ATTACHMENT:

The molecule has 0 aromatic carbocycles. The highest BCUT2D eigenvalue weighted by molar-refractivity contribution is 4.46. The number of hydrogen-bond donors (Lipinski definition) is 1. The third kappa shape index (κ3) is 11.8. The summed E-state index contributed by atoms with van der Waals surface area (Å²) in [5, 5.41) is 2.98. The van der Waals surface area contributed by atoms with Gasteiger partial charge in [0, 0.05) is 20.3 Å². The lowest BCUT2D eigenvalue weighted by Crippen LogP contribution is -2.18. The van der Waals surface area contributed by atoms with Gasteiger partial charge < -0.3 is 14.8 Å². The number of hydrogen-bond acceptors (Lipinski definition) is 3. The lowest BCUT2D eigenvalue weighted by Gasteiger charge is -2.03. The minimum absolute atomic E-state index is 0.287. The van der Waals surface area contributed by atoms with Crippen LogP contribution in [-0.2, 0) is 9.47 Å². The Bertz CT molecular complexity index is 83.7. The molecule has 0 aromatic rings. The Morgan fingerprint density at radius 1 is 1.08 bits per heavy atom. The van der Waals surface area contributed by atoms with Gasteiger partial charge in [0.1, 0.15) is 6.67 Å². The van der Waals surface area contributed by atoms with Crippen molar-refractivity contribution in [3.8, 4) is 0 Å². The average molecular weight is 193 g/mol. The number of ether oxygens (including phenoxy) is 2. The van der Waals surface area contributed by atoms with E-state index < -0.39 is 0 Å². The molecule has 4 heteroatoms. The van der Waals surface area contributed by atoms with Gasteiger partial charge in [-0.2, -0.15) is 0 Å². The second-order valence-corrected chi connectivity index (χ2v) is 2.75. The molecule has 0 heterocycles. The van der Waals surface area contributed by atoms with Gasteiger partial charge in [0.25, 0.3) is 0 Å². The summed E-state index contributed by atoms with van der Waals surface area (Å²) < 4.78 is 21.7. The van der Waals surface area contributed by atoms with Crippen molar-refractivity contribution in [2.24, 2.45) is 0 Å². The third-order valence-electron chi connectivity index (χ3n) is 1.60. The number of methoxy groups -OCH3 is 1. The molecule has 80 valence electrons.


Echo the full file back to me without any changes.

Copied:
The molecule has 0 aromatic carbocycles. The highest BCUT2D eigenvalue weighted by molar-refractivity contribution is 4.46. The number of hydrogen-bond donors (Lipinski definition) is 1. The third kappa shape index (κ3) is 11.8. The summed E-state index contributed by atoms with van der Waals surface area (Å²) in [5, 5.41) is 2.98. The van der Waals surface area contributed by atoms with Gasteiger partial charge in [0, 0.05) is 20.3 Å². The lowest BCUT2D eigenvalue weighted by Crippen LogP contribution is -2.18. The van der Waals surface area contributed by atoms with Gasteiger partial charge < -0.3 is 14.8 Å². The number of hydrogen-bond acceptors (Lipinski definition) is 3. The lowest BCUT2D eigenvalue weighted by Gasteiger charge is -2.03. The minimum absolute atomic E-state index is 0.287. The van der Waals surface area contributed by atoms with Crippen LogP contribution in [-0.2, 0) is 9.47 Å². The Bertz CT molecular complexity index is 83.7. The molecule has 0 aromatic rings. The Morgan fingerprint density at radius 1 is 1.08 bits per heavy atom. The van der Waals surface area contributed by atoms with Gasteiger partial charge in [0.1, 0.15) is 6.67 Å². The van der Waals surface area contributed by atoms with Crippen molar-refractivity contribution in [3.8, 4) is 0 Å². The average molecular weight is 193 g/mol. The number of ether oxygens (including phenoxy) is 2. The van der Waals surface area contributed by atoms with E-state index < -0.39 is 0 Å². The molecule has 4 heteroatoms. The van der Waals surface area contributed by atoms with Gasteiger partial charge in [-0.2, -0.15) is 0 Å². The second-order valence-corrected chi connectivity index (χ2v) is 2.75. The molecule has 0 heterocycles. The van der Waals surface area contributed by atoms with Gasteiger partial charge in [0.25, 0.3) is 0 Å². The summed E-state index contributed by atoms with van der Waals surface area (Å²) < 4.78 is 21.7. The van der Waals surface area contributed by atoms with Crippen molar-refractivity contribution in [2.24, 2.45) is 0 Å². The third-order valence-electron chi connectivity index (χ3n) is 1.60. The number of methoxy groups -OCH3 is 1. The molecule has 80 valence electrons.